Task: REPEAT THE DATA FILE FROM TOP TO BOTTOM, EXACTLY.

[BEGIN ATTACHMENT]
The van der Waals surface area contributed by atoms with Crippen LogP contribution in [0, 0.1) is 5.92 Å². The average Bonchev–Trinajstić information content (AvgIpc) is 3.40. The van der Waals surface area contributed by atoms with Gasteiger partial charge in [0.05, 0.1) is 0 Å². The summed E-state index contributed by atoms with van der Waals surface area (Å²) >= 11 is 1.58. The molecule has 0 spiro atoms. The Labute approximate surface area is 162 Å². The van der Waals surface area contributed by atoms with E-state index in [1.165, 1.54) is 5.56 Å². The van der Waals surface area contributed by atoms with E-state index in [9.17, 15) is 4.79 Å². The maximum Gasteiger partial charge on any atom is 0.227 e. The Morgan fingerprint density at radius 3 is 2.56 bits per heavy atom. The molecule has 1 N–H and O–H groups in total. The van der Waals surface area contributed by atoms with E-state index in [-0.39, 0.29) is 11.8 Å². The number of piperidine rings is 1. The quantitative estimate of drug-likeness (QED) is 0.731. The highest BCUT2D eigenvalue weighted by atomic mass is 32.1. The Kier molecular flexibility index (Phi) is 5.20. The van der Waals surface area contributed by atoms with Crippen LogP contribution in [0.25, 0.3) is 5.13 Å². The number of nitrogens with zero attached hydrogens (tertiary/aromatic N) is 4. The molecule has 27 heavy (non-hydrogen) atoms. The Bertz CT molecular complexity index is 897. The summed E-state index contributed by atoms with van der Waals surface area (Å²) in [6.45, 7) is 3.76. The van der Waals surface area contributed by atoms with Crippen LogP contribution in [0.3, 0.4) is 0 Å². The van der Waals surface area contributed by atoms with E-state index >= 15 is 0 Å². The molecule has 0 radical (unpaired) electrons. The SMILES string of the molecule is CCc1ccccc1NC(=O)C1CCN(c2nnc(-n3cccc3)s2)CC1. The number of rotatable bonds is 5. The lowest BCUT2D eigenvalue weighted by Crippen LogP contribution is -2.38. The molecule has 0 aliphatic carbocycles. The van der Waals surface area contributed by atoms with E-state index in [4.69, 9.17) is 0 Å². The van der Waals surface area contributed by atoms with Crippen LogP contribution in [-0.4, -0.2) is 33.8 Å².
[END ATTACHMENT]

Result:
The van der Waals surface area contributed by atoms with Crippen LogP contribution in [0, 0.1) is 5.92 Å². The average Bonchev–Trinajstić information content (AvgIpc) is 3.40. The van der Waals surface area contributed by atoms with Gasteiger partial charge in [0.05, 0.1) is 0 Å². The summed E-state index contributed by atoms with van der Waals surface area (Å²) >= 11 is 1.58. The molecule has 0 spiro atoms. The Labute approximate surface area is 162 Å². The van der Waals surface area contributed by atoms with E-state index in [1.165, 1.54) is 5.56 Å². The van der Waals surface area contributed by atoms with E-state index in [9.17, 15) is 4.79 Å². The maximum Gasteiger partial charge on any atom is 0.227 e. The Morgan fingerprint density at radius 3 is 2.56 bits per heavy atom. The molecule has 1 N–H and O–H groups in total. The van der Waals surface area contributed by atoms with E-state index in [-0.39, 0.29) is 11.8 Å². The number of piperidine rings is 1. The quantitative estimate of drug-likeness (QED) is 0.731. The highest BCUT2D eigenvalue weighted by atomic mass is 32.1. The Kier molecular flexibility index (Phi) is 5.20. The van der Waals surface area contributed by atoms with Crippen LogP contribution in [0.25, 0.3) is 5.13 Å². The number of nitrogens with zero attached hydrogens (tertiary/aromatic N) is 4. The molecule has 27 heavy (non-hydrogen) atoms. The Bertz CT molecular complexity index is 897. The summed E-state index contributed by atoms with van der Waals surface area (Å²) in [6.45, 7) is 3.76. The van der Waals surface area contributed by atoms with Crippen LogP contribution in [0.3, 0.4) is 0 Å². The van der Waals surface area contributed by atoms with E-state index >= 15 is 0 Å². The molecule has 0 radical (unpaired) electrons. The SMILES string of the molecule is CCc1ccccc1NC(=O)C1CCN(c2nnc(-n3cccc3)s2)CC1. The number of rotatable bonds is 5. The lowest BCUT2D eigenvalue weighted by Crippen LogP contribution is -2.38. The molecule has 0 aliphatic carbocycles. The van der Waals surface area contributed by atoms with E-state index in [4.69, 9.17) is 0 Å². The van der Waals surface area contributed by atoms with Crippen LogP contribution in [-0.4, -0.2) is 33.8 Å².